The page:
above the corresponding period a year earlier, reports the Foreign Agricultural
Service, Data for the fourth quarter are not yet available, but total imports
for the year undoubtedly set a new record and are expected to continue high in
1959. Beef imports rose 151%, mainly as a result of a sharp increase in imports of
boneless beef. Pork imports, which were up 36%, probably will level off or decline
slightly in 1959. Imports of lamb, mutton, and goat~ in 1958 were 9 times
greater than a year earlier and are expected to remain large in 1959,

Q.

~·

I NT E NT I 0 N S
TURKEY
1 9 5 9
The Nation's turkey growers plan to raise nearly 81.9 million turkeys this
year, or 5% ~ than the number raised in 1958, points out the AMS, Producers plan
a 16% increase in light breeds and a 3% gain in heavy breeds.
In the Eleventh District states (Arizona, Louisiana, New Mexico, Oklahoma,
and Texas), growers intend to raise 5,289,000 turkeys in 1959, which is 5% above the
year-earlier figure. They expect to increase light breeds 29% and heavy breeds 2%.

P 0 UL T R Y
The major Texas commercial broiler markets were generally steady throughout the trading week~d Friday, January 23, reports the State Department of Agriculture. Over-all trading was about normal, and supplies were mostly adequate.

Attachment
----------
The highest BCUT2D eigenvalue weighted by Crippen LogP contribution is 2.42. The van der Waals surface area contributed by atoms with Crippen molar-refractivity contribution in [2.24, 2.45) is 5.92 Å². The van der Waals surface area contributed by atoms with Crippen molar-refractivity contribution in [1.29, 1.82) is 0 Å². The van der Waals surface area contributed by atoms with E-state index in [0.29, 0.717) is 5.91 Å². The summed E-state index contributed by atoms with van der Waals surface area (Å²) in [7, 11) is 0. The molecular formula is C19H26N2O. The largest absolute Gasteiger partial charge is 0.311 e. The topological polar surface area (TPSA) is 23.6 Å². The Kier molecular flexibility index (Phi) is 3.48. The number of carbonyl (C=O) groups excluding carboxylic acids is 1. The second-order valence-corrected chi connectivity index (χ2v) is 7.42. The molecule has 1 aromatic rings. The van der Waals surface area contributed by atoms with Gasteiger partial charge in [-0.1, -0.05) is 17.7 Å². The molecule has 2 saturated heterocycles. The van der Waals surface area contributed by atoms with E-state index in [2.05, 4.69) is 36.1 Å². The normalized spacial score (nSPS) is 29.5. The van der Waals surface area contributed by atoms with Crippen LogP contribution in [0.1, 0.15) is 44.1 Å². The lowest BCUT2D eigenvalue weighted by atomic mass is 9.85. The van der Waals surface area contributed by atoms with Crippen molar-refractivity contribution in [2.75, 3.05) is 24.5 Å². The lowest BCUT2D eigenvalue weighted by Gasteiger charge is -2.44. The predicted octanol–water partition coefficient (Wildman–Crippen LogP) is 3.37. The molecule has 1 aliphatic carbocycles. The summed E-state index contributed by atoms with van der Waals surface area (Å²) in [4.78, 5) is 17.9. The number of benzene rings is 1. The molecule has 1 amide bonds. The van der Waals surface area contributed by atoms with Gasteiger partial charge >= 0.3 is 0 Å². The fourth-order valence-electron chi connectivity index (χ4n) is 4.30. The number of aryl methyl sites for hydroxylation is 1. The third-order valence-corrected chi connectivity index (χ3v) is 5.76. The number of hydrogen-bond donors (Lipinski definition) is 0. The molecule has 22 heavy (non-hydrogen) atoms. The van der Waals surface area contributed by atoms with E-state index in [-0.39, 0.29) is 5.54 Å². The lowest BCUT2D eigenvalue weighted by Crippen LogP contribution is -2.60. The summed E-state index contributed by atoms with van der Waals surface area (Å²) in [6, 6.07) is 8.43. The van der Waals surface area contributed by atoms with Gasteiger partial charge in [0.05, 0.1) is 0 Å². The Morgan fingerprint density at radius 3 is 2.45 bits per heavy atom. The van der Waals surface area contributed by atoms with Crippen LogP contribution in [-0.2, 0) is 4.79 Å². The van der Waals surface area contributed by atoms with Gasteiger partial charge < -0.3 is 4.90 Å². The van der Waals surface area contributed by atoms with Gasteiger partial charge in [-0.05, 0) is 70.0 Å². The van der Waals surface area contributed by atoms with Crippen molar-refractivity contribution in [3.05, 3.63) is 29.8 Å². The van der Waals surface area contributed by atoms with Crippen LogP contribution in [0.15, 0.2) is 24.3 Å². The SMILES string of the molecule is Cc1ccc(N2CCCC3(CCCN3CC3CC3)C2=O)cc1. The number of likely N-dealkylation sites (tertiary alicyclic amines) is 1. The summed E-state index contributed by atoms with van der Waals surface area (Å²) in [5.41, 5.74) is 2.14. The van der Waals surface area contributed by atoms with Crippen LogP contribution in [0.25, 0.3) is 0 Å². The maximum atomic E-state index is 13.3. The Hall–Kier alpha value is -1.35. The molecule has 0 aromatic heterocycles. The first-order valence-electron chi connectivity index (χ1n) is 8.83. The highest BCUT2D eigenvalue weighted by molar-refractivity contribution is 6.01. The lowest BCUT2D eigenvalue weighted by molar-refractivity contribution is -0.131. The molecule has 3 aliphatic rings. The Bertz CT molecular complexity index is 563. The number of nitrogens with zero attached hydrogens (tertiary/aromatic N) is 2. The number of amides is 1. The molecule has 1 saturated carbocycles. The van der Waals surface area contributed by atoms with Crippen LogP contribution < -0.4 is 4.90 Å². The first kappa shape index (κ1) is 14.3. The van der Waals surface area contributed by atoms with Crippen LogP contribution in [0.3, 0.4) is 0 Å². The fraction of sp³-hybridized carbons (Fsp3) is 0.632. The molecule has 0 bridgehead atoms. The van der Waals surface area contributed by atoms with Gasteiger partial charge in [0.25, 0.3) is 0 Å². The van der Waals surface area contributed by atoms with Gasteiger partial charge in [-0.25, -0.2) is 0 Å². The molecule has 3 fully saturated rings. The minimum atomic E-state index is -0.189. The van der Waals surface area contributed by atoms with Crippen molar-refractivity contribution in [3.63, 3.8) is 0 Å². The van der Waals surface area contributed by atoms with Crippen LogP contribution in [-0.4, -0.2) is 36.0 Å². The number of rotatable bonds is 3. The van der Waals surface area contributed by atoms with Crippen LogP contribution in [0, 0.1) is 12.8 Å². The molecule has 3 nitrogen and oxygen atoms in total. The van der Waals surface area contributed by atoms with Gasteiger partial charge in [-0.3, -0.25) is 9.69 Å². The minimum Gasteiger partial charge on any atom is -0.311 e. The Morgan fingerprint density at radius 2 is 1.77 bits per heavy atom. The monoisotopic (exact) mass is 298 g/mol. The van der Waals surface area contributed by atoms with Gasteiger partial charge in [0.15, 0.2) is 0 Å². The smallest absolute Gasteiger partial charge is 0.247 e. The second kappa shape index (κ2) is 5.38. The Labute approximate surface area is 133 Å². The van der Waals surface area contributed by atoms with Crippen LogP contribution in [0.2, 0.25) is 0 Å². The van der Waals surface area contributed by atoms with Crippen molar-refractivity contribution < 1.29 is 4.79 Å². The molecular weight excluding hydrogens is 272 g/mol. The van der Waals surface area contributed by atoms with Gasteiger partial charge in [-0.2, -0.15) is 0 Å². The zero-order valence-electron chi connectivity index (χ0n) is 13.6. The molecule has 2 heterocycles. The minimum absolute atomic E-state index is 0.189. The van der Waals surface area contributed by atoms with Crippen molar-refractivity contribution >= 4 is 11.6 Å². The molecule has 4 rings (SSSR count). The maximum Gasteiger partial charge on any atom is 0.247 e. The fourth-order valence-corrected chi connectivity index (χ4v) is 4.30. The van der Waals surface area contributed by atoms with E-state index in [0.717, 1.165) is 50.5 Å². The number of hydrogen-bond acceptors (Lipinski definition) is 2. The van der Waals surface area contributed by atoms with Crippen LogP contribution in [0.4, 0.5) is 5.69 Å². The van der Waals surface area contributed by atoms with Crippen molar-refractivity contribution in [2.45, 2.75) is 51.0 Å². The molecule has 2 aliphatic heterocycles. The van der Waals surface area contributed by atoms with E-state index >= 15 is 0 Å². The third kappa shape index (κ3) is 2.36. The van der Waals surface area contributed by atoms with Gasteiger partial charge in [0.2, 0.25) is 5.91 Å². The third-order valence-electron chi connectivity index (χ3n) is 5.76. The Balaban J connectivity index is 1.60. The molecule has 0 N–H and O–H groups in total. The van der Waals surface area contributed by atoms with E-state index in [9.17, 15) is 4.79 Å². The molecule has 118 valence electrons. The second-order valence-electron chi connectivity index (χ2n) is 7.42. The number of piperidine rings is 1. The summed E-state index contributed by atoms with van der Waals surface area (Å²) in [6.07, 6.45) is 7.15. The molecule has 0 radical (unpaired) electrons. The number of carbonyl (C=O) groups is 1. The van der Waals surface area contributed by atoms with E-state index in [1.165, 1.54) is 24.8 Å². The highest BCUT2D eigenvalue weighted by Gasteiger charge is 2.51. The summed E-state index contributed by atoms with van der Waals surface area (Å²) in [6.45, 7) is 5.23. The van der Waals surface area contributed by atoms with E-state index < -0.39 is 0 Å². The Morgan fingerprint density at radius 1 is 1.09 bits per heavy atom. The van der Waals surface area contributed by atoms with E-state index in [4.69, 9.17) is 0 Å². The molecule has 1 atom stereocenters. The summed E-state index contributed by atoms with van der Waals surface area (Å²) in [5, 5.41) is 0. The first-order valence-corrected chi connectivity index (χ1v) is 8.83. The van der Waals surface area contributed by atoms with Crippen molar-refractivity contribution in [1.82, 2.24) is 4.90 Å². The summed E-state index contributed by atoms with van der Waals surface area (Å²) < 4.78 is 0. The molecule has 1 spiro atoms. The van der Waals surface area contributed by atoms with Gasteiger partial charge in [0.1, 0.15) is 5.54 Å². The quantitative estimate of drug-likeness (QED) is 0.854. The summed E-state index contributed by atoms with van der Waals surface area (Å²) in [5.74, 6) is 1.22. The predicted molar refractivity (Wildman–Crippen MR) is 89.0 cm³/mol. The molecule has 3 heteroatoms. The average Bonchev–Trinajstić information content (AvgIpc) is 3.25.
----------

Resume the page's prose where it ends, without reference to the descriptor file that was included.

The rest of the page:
Closing prices in south~ were 1~¢ per lb. higher than a week earlier, while
those in east Texas were unchanged. Closing prices were 18¢ in both areas, although
43% of the sales in east Texas were at undetermined prices. During the corresponding
period in 1958, closing prices were 22¢ in east Texas. {There were too few sales
in south Texas to establish a market.)
Commercial broiler markets were steady in south Texas and weak in east
Texas on Monday, January 26. Prices were: South Texas, 18¢, and east Texas, 17¢
to 18¢. In the latter area, 66% of the sales were at undetermined prices.

BROILER CHICK
PLACEMENTS

Percentage change from
Previous
Comparable
week
week, 195 8

Area

Week ended
January 17, 1959

Texas ••••••
Louisiana ••

2,079,000
430,000

-6
-2

24

22 states ••

29,545,000

-3

10

3

L I VE S T 0 C K